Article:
As the session progresses, introduce toys and activities to make floor time more complex and dynamic. For example, your child’s therapist may add a dollhouse to your child, where they may have only been playing with individual dolls before. The introduction of a new, related toy allows your child to display their understanding of how dolls and dollhouses are connected.

During floor time at the ABA clinic, you and your child’s therapist should be on the lookout for your child’s ability to show an understanding of how to play with the specific toys presented, communicating with you about the game, and asking pertinent questions.

Play Therapy at Home

As crucial as productive play therapy is at the ABA clinic, it is just as essential to practice play therapy and floor time at home. Carrying play therapy over from the ABA clinic to your home is a critical element in generalization, or your child’s ability to respond to stimuli and present the same positive behaviors across multiple environments.

So how best to enact a play therapy session at home? As we’ve mentioned, play therapy will look different for every child. As such, it is vital to recognize the type of play that your child will respond to best. Does your child like arts and crafts? Does your child enjoy music and dancing? Maybe they enjoy board games more than other toys. Once you have an understanding of how best to play with your child, you can introduce play therapy in your home.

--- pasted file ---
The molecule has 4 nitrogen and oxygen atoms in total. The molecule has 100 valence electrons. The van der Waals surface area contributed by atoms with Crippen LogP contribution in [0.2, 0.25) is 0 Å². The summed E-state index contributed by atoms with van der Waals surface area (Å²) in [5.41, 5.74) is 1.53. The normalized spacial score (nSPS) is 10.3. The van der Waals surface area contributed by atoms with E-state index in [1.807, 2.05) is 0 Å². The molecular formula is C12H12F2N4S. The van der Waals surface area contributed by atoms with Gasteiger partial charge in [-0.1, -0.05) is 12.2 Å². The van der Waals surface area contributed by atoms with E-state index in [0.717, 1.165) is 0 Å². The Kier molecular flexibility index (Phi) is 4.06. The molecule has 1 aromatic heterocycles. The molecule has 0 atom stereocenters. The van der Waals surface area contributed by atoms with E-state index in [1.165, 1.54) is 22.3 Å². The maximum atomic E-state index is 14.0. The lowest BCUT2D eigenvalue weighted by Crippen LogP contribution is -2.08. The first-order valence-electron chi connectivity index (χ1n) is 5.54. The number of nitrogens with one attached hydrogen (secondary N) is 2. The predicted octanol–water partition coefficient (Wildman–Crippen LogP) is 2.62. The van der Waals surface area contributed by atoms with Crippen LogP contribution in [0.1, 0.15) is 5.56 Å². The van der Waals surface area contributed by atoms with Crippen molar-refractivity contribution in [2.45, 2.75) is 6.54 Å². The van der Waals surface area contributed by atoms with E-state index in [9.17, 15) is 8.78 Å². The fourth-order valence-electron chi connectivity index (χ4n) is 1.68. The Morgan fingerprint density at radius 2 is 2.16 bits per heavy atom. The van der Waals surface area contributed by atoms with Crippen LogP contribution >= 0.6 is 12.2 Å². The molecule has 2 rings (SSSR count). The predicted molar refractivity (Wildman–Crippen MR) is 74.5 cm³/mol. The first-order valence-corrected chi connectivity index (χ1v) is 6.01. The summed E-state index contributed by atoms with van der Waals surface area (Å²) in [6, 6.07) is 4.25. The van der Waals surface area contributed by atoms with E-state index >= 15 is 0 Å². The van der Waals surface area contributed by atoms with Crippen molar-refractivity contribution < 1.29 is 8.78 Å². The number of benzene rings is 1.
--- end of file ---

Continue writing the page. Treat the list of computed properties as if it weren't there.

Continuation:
Think back on how you have seen your child’s therapist carry out a play therapy session with your child in the ABA clinic. Start with a non-directive approach, allowing your child to select the toy or game that you’ll use for the start of the session. Reward your child for accurately describing the rules of the game or appropriately using a toy. As the session progresses, introduce new, more complex toy and game options and gauge how your child responds.